Prof. Theodor W. Hänsch becomes member of "Orden Pour le mérite"
Membership of this Order is regarded as one of the most renowned awards for artists and scientists.
On 1 June the section of the 'Order Pour le mérite' in Berlin elected Professor Theodor W. Hänsch, Director at the Max Planck Institute of Quantum Optics in Garching and leader of the Laser Spectroscopy Division, as a new member. Membership of this Order is regarded as one of the most renowned awards for artists and scientists who enjoy outstanding respect worldwide for their excellent contributions. This distinction was also conferred upon the poet Durs Grünbein and Professor Dr. Svante Pääbo, a researcher in paleogenetics.
The Order Pour le mérite was established by the Prussian King Friedrich Wilhelm IV in 1842 to honour outstanding scientists, scholars and artists. It was intended as a complement to the military order founded by Friedrich II. Alexander von Humboldt was its first Chancellor and advisor. The end of the monarchy in 1918 also brought with it the end of both orders. The 'peace order', however, was renewed in 1952 by German President Theodor Heuss. Since then it has been under the protectorate of the respective German President. At present 38 German and 29 foreign members belong to the Order. They meet twice a year at conferences to exchange their views and ideas.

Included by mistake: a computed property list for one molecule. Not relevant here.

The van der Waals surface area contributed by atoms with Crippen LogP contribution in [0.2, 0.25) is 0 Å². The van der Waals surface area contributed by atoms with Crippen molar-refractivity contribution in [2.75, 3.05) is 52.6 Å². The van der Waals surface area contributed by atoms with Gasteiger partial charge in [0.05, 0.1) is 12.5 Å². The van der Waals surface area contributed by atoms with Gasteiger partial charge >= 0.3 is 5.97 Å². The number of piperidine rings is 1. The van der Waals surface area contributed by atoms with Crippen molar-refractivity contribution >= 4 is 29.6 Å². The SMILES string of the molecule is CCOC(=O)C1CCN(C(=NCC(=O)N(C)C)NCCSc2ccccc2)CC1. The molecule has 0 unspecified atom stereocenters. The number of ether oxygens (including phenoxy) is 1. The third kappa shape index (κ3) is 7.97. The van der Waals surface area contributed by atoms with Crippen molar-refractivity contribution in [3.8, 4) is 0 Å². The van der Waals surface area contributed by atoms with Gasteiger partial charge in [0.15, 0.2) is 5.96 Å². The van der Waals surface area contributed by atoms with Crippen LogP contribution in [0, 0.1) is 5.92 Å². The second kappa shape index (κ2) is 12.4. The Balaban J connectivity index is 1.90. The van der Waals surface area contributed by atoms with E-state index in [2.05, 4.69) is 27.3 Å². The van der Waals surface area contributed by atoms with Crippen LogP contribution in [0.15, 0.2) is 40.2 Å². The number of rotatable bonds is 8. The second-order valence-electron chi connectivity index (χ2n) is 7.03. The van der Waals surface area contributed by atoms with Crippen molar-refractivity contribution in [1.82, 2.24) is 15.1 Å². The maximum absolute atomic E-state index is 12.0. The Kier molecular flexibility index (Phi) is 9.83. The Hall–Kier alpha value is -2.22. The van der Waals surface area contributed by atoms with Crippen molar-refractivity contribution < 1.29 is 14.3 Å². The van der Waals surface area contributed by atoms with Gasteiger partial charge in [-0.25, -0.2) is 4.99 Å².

Professor Hänsch was born in Heidelberg in 1941. He studied physics at the University of Heidelberg, earning his doctorate in 1969. He went on to post-doctoral study in the United States, and was a professor of physics at Stanford University from 1975 to 1986. Since 1986 he has been Director at the Max Planck Institute of Quantum Optics and Professor of Experimental Physics at the Ludwig Maximilians University in Munich. His main research fields are the high-precision laser spectroscopy of hydrogen and similar elements and the investigation of ultracold quantum gases.
Professor Hänsch has received many scientific prizes and awards. Among others he was awarded the Gottfried Wilhelm Leibniz Prize of the Deutsche Forschungsgemeinschaft in 1988. Twice – in 1998 and 2000 – he received the renowned Philip Morris Research Prize. In 2006 the Große Bundesverdienstkreuz mit Stern (Great Cross of Merit with Star) of the Federal Republic of Germany was conferred upon him. In 2005 he was awarded the Nobel Prize for Physics for the frequency comb technique which was developed within the framework of high-precision laser spectroscopy experiments. Olivia Meyer-Streng
Prof. Dr. Theodor W. Hänsch
Professor of Physics, LMU Munich
Director at Max Planck Institute of Quantum Optics
Hans-Kopfermann-Straße 1, 85748 Garching
Phone: +49 (0)89 32 905 -702/-712 / Fax: -312
Dr. Olivia Meyer-Streng
Press & Public Relations
Max Planck Institute of Quantum Optics, Garching
Phone: +49 (0)89 32 905 -213